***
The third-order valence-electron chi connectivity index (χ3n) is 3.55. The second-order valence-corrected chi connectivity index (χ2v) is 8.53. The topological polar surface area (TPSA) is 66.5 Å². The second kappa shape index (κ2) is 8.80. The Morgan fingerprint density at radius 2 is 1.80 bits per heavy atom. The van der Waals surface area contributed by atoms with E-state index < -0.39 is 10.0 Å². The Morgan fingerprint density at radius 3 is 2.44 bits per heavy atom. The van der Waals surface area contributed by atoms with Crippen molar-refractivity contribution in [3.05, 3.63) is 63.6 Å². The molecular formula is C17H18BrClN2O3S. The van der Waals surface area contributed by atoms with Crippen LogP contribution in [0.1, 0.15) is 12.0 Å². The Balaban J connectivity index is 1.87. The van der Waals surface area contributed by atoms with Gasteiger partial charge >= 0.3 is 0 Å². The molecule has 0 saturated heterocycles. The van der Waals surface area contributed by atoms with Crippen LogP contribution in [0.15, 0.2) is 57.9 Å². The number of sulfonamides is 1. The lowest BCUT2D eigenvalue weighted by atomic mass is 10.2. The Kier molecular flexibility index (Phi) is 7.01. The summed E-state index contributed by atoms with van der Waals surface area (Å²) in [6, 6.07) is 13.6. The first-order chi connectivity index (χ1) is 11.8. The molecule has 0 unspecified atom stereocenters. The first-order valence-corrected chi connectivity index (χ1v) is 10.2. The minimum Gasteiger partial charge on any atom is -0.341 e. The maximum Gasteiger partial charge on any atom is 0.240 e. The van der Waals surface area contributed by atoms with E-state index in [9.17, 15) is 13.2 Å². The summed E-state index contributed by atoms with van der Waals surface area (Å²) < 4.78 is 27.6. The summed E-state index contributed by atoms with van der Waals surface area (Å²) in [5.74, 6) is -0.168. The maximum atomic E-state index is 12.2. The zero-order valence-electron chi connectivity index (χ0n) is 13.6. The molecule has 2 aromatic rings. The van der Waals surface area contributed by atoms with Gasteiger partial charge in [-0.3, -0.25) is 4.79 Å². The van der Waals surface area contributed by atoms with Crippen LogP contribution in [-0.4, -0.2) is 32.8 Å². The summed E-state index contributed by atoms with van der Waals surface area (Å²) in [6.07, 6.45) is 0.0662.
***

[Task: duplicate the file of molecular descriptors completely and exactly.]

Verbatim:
The third-order valence-electron chi connectivity index (χ3n) is 3.55. The second-order valence-corrected chi connectivity index (χ2v) is 8.53. The topological polar surface area (TPSA) is 66.5 Å². The second kappa shape index (κ2) is 8.80. The Morgan fingerprint density at radius 2 is 1.80 bits per heavy atom. The van der Waals surface area contributed by atoms with E-state index < -0.39 is 10.0 Å². The Morgan fingerprint density at radius 3 is 2.44 bits per heavy atom. The van der Waals surface area contributed by atoms with Crippen molar-refractivity contribution in [3.05, 3.63) is 63.6 Å². The molecular formula is C17H18BrClN2O3S. The van der Waals surface area contributed by atoms with Crippen LogP contribution in [0.1, 0.15) is 12.0 Å². The Balaban J connectivity index is 1.87. The van der Waals surface area contributed by atoms with Gasteiger partial charge >= 0.3 is 0 Å². The molecule has 0 saturated heterocycles. The van der Waals surface area contributed by atoms with Crippen LogP contribution in [0.15, 0.2) is 57.9 Å². The number of sulfonamides is 1. The lowest BCUT2D eigenvalue weighted by atomic mass is 10.2. The Kier molecular flexibility index (Phi) is 7.01. The summed E-state index contributed by atoms with van der Waals surface area (Å²) in [6, 6.07) is 13.6. The first-order chi connectivity index (χ1) is 11.8. The molecule has 0 unspecified atom stereocenters. The first-order valence-corrected chi connectivity index (χ1v) is 10.2. The minimum Gasteiger partial charge on any atom is -0.341 e. The maximum Gasteiger partial charge on any atom is 0.240 e. The van der Waals surface area contributed by atoms with E-state index in [9.17, 15) is 13.2 Å². The summed E-state index contributed by atoms with van der Waals surface area (Å²) < 4.78 is 27.6. The summed E-state index contributed by atoms with van der Waals surface area (Å²) in [5.74, 6) is -0.168. The maximum atomic E-state index is 12.2. The zero-order valence-electron chi connectivity index (χ0n) is 13.6. The molecule has 2 aromatic rings. The van der Waals surface area contributed by atoms with Gasteiger partial charge in [-0.3, -0.25) is 4.79 Å². The van der Waals surface area contributed by atoms with Crippen LogP contribution in [-0.4, -0.2) is 32.8 Å². The summed E-state index contributed by atoms with van der Waals surface area (Å²) in [6.07, 6.45) is 0.0662.